The varied geography of the province of Jaén offers the beauty of its natural landscapes and the architecture and monuments in its villages and cities which keep alive the memory of a past of great splendour.
Large expanses of gentle landscapes with olive groves stretching to the horizon. And among the olives and the lush vegetation of its nature reserves you will find outstanding examples of Iberian art, churches, cathedrals, palaces and castles built in the Gothic, Renaissance or Baroque style. Jaén is a land of excellent olive oil, and offers a dreamlike landscape for anyone passing through the Despeñaperros ravine which leads to the south.
The province of Jaén is the gateway to Andalusia, and is located to the northeast of the Autonomous Region of Andalusia, at the head of the Guadalquivir river, halfway between the Sierra Morena and the Bética ranges. It has an extension of 13,496.09 km2, and borders the province of Ciudad Real in the north, Cordoba in the west, Granada in the south and Albacete in the east.
The province of Jaén has had a significant historic role since ancient times. You can still see important remains dating from the time of the Phoenician, Greek and Carthaginian settlers. The battle of Navas de Tolosa in 1212 marked the end of five centuries of Muslim domination.
The kingdom of Jaén became a major strategic enclave on the frontier with the kingdom of Granada. From the 16th century on the province entered a period of decline. In 1808 it regained its historic role when Napoleon was defeated at the battle of Bailén.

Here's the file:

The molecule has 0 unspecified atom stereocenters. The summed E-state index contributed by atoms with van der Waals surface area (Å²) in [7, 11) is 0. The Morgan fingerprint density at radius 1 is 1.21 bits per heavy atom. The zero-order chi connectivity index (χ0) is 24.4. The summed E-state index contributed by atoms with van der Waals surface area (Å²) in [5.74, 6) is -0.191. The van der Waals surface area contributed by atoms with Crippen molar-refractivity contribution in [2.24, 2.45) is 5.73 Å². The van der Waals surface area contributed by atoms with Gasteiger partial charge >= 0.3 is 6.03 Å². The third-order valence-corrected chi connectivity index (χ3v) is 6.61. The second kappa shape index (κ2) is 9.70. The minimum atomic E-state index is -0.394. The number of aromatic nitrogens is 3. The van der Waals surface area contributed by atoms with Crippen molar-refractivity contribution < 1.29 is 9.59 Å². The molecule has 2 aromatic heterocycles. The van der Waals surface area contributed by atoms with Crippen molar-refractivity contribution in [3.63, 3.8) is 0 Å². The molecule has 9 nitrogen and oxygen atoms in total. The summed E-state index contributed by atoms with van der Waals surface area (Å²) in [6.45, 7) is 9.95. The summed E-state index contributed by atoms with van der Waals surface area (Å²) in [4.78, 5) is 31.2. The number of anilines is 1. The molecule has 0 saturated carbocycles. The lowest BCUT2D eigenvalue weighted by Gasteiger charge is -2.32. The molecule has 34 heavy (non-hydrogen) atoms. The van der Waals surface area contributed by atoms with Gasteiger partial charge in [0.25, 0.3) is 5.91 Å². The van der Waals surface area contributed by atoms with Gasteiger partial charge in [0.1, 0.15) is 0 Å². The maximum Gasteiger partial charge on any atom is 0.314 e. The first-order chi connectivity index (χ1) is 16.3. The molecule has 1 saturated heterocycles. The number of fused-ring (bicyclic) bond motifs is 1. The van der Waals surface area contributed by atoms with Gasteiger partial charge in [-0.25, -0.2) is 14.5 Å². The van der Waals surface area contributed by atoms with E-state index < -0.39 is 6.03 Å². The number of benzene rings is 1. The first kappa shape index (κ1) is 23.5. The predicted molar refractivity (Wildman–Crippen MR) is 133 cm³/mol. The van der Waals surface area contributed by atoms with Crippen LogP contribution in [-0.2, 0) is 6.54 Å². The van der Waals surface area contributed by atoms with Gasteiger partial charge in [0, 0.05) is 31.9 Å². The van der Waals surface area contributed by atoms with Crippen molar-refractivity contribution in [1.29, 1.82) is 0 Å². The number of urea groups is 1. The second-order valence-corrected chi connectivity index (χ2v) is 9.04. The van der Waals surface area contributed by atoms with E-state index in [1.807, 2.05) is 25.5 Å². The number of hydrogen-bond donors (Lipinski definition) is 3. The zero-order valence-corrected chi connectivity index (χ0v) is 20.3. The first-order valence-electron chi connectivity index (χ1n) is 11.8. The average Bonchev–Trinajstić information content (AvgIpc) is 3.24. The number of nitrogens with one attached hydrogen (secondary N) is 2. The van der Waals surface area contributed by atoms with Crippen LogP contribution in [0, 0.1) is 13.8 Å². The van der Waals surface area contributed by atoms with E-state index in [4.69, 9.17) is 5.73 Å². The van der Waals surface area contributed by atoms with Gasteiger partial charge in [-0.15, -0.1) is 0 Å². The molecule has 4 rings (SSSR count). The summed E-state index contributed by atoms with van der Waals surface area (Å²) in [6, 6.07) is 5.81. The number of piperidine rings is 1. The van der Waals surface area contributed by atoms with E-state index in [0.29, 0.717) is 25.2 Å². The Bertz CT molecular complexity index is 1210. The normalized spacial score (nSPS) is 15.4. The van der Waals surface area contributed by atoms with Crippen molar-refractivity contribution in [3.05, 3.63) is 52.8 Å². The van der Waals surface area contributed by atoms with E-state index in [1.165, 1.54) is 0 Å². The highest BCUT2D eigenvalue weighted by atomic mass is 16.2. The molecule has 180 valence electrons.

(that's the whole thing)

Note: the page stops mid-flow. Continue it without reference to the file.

The Spanish Civil War brought a deep depression, until in the 60s the industrial boom of Linares and La Carolina gave a significant economic boost to the province. Úbeda and Baeza, with their cultural prominence and the rise of the olive oil industry, have a good outlook for future development.
The geographic profile of the province of Jaén, in which flat areas of fertile countryside with gentle contours alternate with zones of ridges and craggy mountain ranges, offers a landscape of imposing natural beauty, in which olive groves occupy two thirds of the cultivable land.
In the mountain areas, with their rich and varied fauna, the typical Mediterranean vegetation can be seen in all its splendour.